Team Member Social Responsibility – Advancing Opportunity

Our frontline team members come from dozens of different countries and cultures. Over 30 different languages are spoken in our plant facilities on a regular basis. This creates an opportunity for us to design programs to improve literacy rates, English proficiency, and help team members assimilate in new communities. 

These programs can impact employee attendance, turnover, career progression, and workplace safety. We’ve implemented an in-plant education program called Upward Academy. Partnering with adult education professionals, we provide classes in ESL, GED, citizenship and next year, digital and financial literacy. By year-end, 44 Tyson Foods facilities in four states will offer Upward Academy classes. As part of this program, we’re working with the University of Arkansas to measure the business and social impacts of the program.

Team Member Engagement – Giving Back

A good portion of our CSR focus is directed toward activities and causes our team members are passionate about. Through our Giving Together program, team members can donate to the cause of their choice, and Tyson Foods will match their contributions dollar-for-dollar up to $1,000 each.

We coordinate events and volunteers for company-sponsored programs, and provide support for health and dental fairs at our plants, as well as back-to-school events for our front-line team members. As part of the Meals that Matter® program, we manage disaster relief deployments, including transportation, housing and meals for our volunteer team members.

We’re especially excited about the expansion of our Miles that Matter program. For every mile a team member bikes, walks or runs, we donate a pound of protein to an area food bank. Last year our Northwest Arkansas chapter donated 50,000 pounds of protein to the Northwest Arkansas Food Bank. This year, we’ve added six more chapters throughout our footprint.

When people ask me what I do, I’m excited to describe the good and innovative work happening to care for team members, support plant operations and Tyson communities, and ensure business continuity and growth. I’m proud to be part of a company committed to raising the world’s expectations for how much good food can do. And I’m thrilled to work with a company of passionate individuals who take that mission to heart.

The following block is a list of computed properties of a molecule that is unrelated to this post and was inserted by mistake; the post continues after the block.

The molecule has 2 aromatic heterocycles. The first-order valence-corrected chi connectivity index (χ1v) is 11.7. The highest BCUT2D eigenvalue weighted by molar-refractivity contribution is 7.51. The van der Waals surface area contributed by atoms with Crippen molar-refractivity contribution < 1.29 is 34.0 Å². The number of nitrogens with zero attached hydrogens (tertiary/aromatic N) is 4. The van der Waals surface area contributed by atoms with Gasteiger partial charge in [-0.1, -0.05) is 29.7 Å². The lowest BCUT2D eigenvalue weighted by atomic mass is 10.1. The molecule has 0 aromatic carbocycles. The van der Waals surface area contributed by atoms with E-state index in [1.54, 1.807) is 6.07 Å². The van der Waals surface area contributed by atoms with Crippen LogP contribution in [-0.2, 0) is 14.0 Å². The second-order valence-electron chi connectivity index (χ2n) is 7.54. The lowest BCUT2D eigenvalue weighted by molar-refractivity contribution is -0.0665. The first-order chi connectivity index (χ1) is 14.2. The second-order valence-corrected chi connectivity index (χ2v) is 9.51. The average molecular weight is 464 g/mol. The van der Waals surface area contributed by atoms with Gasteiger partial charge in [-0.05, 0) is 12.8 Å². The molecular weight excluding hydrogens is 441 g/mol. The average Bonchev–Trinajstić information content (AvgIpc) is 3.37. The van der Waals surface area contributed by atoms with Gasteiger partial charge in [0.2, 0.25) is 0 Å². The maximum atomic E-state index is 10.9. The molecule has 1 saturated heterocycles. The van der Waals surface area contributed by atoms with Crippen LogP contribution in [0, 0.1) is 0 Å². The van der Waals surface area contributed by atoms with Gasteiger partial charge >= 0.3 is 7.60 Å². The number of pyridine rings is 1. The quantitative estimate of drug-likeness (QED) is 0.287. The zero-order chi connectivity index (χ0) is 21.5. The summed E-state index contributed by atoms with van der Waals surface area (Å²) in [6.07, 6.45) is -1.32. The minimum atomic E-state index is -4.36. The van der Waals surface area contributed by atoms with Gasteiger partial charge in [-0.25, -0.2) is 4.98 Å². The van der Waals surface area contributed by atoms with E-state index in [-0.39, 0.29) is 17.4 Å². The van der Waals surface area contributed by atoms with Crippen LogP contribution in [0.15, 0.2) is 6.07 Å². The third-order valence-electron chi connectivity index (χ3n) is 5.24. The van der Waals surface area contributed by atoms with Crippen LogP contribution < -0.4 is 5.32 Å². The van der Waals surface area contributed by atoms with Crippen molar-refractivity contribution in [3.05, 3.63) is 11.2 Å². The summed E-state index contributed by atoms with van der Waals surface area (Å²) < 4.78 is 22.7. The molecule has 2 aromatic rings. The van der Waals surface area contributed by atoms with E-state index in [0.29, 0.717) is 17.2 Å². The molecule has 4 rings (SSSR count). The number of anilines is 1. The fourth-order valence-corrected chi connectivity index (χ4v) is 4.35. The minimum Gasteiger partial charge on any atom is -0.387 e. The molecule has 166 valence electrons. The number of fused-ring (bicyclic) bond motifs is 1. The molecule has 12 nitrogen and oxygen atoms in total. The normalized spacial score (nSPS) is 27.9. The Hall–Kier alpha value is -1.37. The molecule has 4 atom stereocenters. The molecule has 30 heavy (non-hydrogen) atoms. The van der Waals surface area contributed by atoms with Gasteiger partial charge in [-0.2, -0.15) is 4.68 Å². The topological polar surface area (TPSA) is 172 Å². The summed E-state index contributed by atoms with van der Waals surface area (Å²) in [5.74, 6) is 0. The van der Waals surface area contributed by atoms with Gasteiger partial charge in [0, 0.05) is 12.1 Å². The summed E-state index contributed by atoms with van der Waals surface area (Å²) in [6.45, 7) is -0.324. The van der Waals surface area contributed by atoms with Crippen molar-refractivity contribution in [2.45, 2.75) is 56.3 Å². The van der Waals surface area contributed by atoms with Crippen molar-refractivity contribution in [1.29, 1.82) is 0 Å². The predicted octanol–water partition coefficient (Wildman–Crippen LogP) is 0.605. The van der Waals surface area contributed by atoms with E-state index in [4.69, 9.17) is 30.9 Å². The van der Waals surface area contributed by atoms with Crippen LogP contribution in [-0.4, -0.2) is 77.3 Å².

Published Apr 26, 2018.

Senior Director, Corporate Social Responsibility at

Debra Vernon is Tyson Foods’ Senior Director for Corporate Social Responsibility.

Having spent nearly 30 years in the corporate responsibility and communications fields, Debra joined Tyson in 2016. She leads the company’s strategic social investment in key issues including hunger and food insecurity, community sustainability, and life skills education for vulnerable workers. She and her team also oversee employee engagement, disaster relief, national and international partnerships, cause marketing and social enterprise initiatives.

Prior to joining Tyson Foods, she served as the corporate social responsibility lead and foundation president at American Water, where she established and implemented the company’s CSR and social investment programs. During her tenure, American Water was selected as the first (and only) U.S. water company in the Dow Jones Sustainability Index North America and was included in CRO Magazine’s list of 100 Best Corporate Citizens.

Her career marries corporate social responsibility, communications and change management. It has allowed her to build engagement and momentum around sustainability and to share her passion for helping people help themselves, while at the same time generating optimal business and brand value. Debra earned her master’s degree in organizational development from the University of San Francisco. She also holds a bachelor’s degree in communication and business management from Eastern Washington University.

In her free time, Debra enjoys road trips, hiking, learning new stuff, her family and reading on the back porch, not necessarily in that order.